President Obama is right. You have politics down from foreign affairs and domestic policy fluency to understanding government inner workings where cred is earned through navigating, mediating, surviving, manipulating where necessary. Gender has nothing to do with it. Keepin’ it real  - you’re fitter than a lot of presidents were when they took office. But you’re only as good as what you privilege and what you accomplish if you win. African American women have been peculiarly invisible or demonized and hypervisible but our smarts, talents, labor, and dollars helped build and enrich this country. We’ve been necessary voters but not ever a priority.

The air went out of some of us when President Obama didn’t select or seriously vet a black woman for his Supreme Court choice and nominated instead a “uniformly qualified smart guy” with “impeccable credentials” and a “good temperament.” Valerie Jarrett came to us in the media to defend the diss. Neither she nor the President would say it, but we’ve been reading through political lines since slavery when we couldn’t read. An “impeccable” white male candidate was the more digestible choice. Would you ever select an impeccable black woman as your Supreme Court nominee?

We were overjoyed to have a first black president but wouldn’t have elected any black man– who it was and his vision mattered. Now we know wanting better and liking the vision isn’t enough. Having our backs, substance, and follow up is what counts. We’ll require more visible progressive change than what we’ve gotten under Obama and other presidents. Our vote is not automatically inheritable. Historically, we often had to vote for the lesser of two evils and for candidates unenthusiastic about huge issues that disproportionately affect our communities and us.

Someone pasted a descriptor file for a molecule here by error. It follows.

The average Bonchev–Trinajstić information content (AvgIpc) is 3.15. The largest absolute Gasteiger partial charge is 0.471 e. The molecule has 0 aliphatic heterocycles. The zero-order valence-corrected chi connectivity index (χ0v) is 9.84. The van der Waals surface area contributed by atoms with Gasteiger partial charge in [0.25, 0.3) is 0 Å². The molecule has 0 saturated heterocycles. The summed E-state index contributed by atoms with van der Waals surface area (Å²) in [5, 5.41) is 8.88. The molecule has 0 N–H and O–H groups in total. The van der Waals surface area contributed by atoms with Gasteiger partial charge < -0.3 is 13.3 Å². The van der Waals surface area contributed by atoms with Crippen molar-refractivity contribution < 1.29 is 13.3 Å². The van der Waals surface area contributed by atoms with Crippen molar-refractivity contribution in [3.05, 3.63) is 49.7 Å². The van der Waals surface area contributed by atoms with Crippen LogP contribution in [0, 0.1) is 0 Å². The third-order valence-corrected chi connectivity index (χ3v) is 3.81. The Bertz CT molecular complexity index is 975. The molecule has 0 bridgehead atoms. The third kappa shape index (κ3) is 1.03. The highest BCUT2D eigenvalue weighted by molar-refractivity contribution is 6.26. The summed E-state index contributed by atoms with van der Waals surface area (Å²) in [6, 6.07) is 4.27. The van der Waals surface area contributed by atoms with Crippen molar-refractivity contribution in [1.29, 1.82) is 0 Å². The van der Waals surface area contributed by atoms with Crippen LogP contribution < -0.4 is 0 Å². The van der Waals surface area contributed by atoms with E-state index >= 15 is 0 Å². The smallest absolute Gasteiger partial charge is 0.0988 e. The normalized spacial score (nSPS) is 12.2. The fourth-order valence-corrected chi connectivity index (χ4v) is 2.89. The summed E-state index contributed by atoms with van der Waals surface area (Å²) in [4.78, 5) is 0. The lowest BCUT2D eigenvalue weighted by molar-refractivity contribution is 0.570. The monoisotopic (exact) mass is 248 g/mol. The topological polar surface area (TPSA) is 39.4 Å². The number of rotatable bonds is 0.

Hilary, answer clearly and convincingly, to paraphrases Ms. Janet J: What have you done for us lately? What can we count on you to do for us if you win? Don’t offer the insulting,  ‘I’m not the president of women or the president of black folk but of everybody.’ That’s a given. And a ps. Don't think we just forgot how nasty and ‘white’ you and Bill got trying to take Obama out in 2008.

Truthfully, I hate I gotta be conflicted like this about you Hilary, but I must. Too much is at stake - always has been - to endure and accept ongoing invisibility and such low status in the political hierarchy of more privileged constituents. So, don't  let the polls declaring the anonymous block of black Democratic voters yours lull you into thinking we are, to use Ohio senator Nina Turner’s word some sure “firewall.” Don't rest and rely on Trump being boss bogeyman enough to win you the White House by driving us to the polls in Obama-like numbers. President Obama is with you.

Hell you got Oprah, and some staunch Republicans, and it looks like that email scandal thing isn't going to torpedo the whole thing before you actually make it on the ballot. But you, me, and more than few black women folk - we got some ways to go to be down like that. You have some serious, authentic attention to pay and some good work to do Hilary. Don't sleep.


Stephane Dunn is a writer and professor at Morehouse College.  Publications, include the 2008 book Baad Bitches & Sassy Supermamas: Black Power Action Films (U of Illinois) and a number of articles in mediums such as Ebony.com, The Atlantic, The Root.com, the AJC, and others.

Hillary, Black Women Aren’t All in Yet!